The Baird Institute is in the process of raising funds for an ongoing rolling fellowship to support a 2-year registrar placement of a Kenyan cardiothoracic surgical trainee at Royal Prince Alfred Hospital in Camperdown, Sydney.   All funds donated as part of the Kenyan Fellowship campaign will go towards building the financial reserves necessary to fund the fellowship program on an ongoing basis.  Our hope is that the first trainee will commence this year. (Below is a link to our news item introducing the first program participants. The mission of The Baird Institute – “to foster research and apply science to improve the outcomes of patients facing heart or lung surgery” – has always been about advancing cardiac surgical knowledge. Our goal is to enhance and facilitate the latest surgical technology through utilisation and exchange of information globally.

Meet our first surgical recruits

Dr Fredrick Mitema

Dr Nikita Mehta

In 2015, The Lancet, the world’s leading independent general medical journal, published an article entitled, Global Surgery 2030: evidence and solutions for achieving health, welfare, and economic development”.  It was stated here that remarkable gains have been made in global health in the past 25 years, but progress has not been uniform. Mortality and morbidity from common conditions needing surgery have grown in the world’s poorest regions, including Kenya.  At the same time, the development of safe, essential, life-saving surgical and anaesthesia care in low-income and middle-income countries (LMICs) has stagnated or regressed. In the absence of surgical care, fatality rates are high for common, easily treatable conditions.

Kenya is facing an emerging cardiovascular disease (CVD) epidemic.  CVD is likely to become the nation’s largest health problem in the next decade and will place significant strain on the health care system and on the economy as a whole.  The ideal ratio of cardiac surgeon to population is somewhere around 1:160,000, whereas in Kenya, it is a staggering 1:500,000.  Kenya is over 50 years behind Western Economies in their treatment of CVD.

The authors of The Lancet suggest that strong leaders and change agents are needed within the surgical workforce at a local, national, and international level to advance surgical and anaesthesia care and to improve education and training. The Baird Institute is not able to solve the global issue but we can and are at present attempting to tackle the issue in Kenya and by our involvement, acting as ‘agents of change’.

The Lancet article draws our attention to 5 key points in regards to global health:

  • 5 billion people do not have access to safe, affordable surgical and anaesthesia care when needed
  • 143 million additional surgical procedures are needed each year to save lives and prevent disability
  • 33 million individuals face catastrophic health expenditure due to payment for surgery and anaesthesia each year.
  • Investing in surgical services is affordable, saves lives, and promotes economic growth
  • Surgery is an indivisible, indispensable part of health care. Surgical services are a prerequisite for the full attainment of local and global health goals in areas as diverse as cardiovascular disease, cancer and injury.

Five years ago, the University of Nairobi commenced a cardiovascular and thoracic surgical training program, where successful trainees are awarded a Master of Medicine in Thoracic and Cardiovascular Surgery.  However, as a developing country, Kenya is unable to meet all training and resource requirements, with the result that trainees are not exposed to certain important aspects of cardiothoracic practise.  This is critical for the development of an effective and sustainable Kenyan cardiothoracic surgical service and thus why The Baird Institute has stepped in to assist.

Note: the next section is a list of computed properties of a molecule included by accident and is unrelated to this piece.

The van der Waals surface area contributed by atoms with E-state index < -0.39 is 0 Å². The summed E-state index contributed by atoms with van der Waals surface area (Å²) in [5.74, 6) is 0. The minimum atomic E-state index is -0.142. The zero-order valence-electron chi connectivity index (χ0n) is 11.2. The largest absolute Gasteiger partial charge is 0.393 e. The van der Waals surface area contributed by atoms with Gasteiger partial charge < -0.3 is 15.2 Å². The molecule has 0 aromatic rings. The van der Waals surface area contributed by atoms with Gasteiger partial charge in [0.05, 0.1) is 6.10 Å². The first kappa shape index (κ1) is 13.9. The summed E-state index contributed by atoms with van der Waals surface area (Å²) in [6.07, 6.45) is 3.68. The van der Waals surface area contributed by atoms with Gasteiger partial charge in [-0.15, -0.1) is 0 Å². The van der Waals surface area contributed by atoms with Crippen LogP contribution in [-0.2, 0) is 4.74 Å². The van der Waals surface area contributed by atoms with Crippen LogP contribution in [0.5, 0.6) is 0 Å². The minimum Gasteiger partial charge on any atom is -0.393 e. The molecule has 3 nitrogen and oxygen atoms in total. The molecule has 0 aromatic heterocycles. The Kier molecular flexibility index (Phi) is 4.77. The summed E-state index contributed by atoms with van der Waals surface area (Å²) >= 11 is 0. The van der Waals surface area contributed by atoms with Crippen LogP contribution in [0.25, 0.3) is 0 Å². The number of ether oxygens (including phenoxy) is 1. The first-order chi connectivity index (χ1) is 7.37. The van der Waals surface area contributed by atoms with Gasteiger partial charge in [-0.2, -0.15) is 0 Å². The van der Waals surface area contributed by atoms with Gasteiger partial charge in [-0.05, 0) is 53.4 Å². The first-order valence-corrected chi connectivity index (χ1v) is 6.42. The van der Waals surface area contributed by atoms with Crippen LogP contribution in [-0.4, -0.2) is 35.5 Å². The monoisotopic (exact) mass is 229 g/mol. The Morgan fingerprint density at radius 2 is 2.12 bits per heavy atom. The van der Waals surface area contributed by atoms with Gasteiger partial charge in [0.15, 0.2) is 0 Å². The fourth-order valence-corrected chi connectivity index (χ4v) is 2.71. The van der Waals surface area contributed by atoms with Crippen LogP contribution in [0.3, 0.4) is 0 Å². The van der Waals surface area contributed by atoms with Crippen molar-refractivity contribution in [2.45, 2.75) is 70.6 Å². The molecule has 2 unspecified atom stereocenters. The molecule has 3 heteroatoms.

Our relationship with the University of Nairobi, forms strong links to Kenya

Through our relationship with the University of Nairobi, we assist with the development of curricula for The University of Nairobi’s cardiovascular and thoracic surgical training program and with the training of their surgeons.  In addition, we provide travelling scholarships to Kenyan cardiothoracic fellows who come to Australia to observe and learn about the work done by our surgeons. Dr Mark Awori from the University of Nairobi, was the first Kenyan surgeon to come to Sydney with The Baird Institute.  Dr Awori spent 2 years here and then returned to Kenya to set up the surgical training program at the University of Nairobi.

The Baird Institute does not want to teach the Kenyan surgical trainees to be high-end heart surgeons, but we do need to support them in the development of their program at the University of Nairobi and in the development of their skills.  While in Australia, the surgical trainees won’t be just operating in a hospital, they will have access to the surgical skills laboratory and to our research facility.  In addition, they will be taught the basics of data collection, to do research and to develop a curriculum so that they can return home as a fundamentally well-rounded  surgeon, with the skills necessary to tackle the issues specific to their home country.  Surgery is an indispensable part of health care – it is not just for the rich!

The scientific future of The Baird Institute is bright and exciting and its continued success will have a huge impact on the health and wellbeing of millions.  We hope to get the support of many so as to help turn around Kenya’s emerging cardiovascular epidemic.

Please take a look at our interview with Dr Nikita Mehta and Dr Fredrick Mitema








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